Lisa Deal takes on new role leading the Humane Prison Hospice Project
It was while working in leadership roles at Mission Hospice that Atherton resident Lisa Deal first heard about the Human Prison Hospice Project.
“A colleague came to me about supporting a relatively new organization—Humane Prison Hospice Project—whose mission was to bring hospice care into prisons by training a group of inmates to be compassionate end-of-life caregivers for their dying friends and cellmates,” she recalls. “That was when I met the Humane team, and learned of the compelling work that this amazing band of advocates was doing at San Quentin.
“During the next two years, Mission Hospice shared our volunteer training material, our volunteer coordinator helped support the inmate training, and we provided hospice volunteer certificates to those prepared as end-of-life caregivers.”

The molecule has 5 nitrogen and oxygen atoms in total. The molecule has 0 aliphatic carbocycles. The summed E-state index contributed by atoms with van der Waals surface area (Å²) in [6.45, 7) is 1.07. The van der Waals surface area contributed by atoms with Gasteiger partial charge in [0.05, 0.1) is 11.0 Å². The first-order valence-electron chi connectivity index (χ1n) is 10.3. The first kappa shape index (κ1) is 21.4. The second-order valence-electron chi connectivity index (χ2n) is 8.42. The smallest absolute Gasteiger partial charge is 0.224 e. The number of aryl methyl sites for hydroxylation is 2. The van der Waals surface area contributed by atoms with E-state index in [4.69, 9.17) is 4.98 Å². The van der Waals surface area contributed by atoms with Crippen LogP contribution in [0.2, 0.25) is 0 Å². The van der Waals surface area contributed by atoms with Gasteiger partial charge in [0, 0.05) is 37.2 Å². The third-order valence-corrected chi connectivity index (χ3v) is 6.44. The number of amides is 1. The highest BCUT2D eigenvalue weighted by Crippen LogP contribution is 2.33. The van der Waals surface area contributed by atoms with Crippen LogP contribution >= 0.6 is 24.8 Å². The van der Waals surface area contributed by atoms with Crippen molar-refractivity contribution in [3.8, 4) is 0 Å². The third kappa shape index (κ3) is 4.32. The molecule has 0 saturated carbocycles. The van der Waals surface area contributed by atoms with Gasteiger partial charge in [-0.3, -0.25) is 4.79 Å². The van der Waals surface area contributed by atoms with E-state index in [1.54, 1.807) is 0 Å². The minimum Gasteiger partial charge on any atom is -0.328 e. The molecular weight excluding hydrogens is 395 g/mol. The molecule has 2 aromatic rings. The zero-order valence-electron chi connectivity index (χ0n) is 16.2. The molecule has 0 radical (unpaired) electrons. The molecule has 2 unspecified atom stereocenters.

Lisa left Mission Hospice in 2019 and got involved with a number of local non-profits as a volunteer, serving on a number of boards. But the work with Humane Prison Hospice stayed with her and a few months ago, she became its Executive Director.
“It’s not about judging what these men did in their lives,” she says. “It’s showing them love and humanity.”
Tough sentencing laws in recent decades translate to a growing number of aging prisoners. They typically die either isolated in their concrete cells or chained to bed in the prison infirmary. Prison medical custodial and security staff are not trained in how to deliver palliative end-of-life care.
“With our model of training prisoners to be caregivers for the dying at San Quentin, Humane’s goal is to take this model to other prisons in California and across the country,” Lisa says. “One by one we hope to ensure that all individuals behind bars, no matter what they’ve done in their wounded lives, leaves this world feeling cared for and with dignity.”
Photo by Linda Hubbard (c) 2021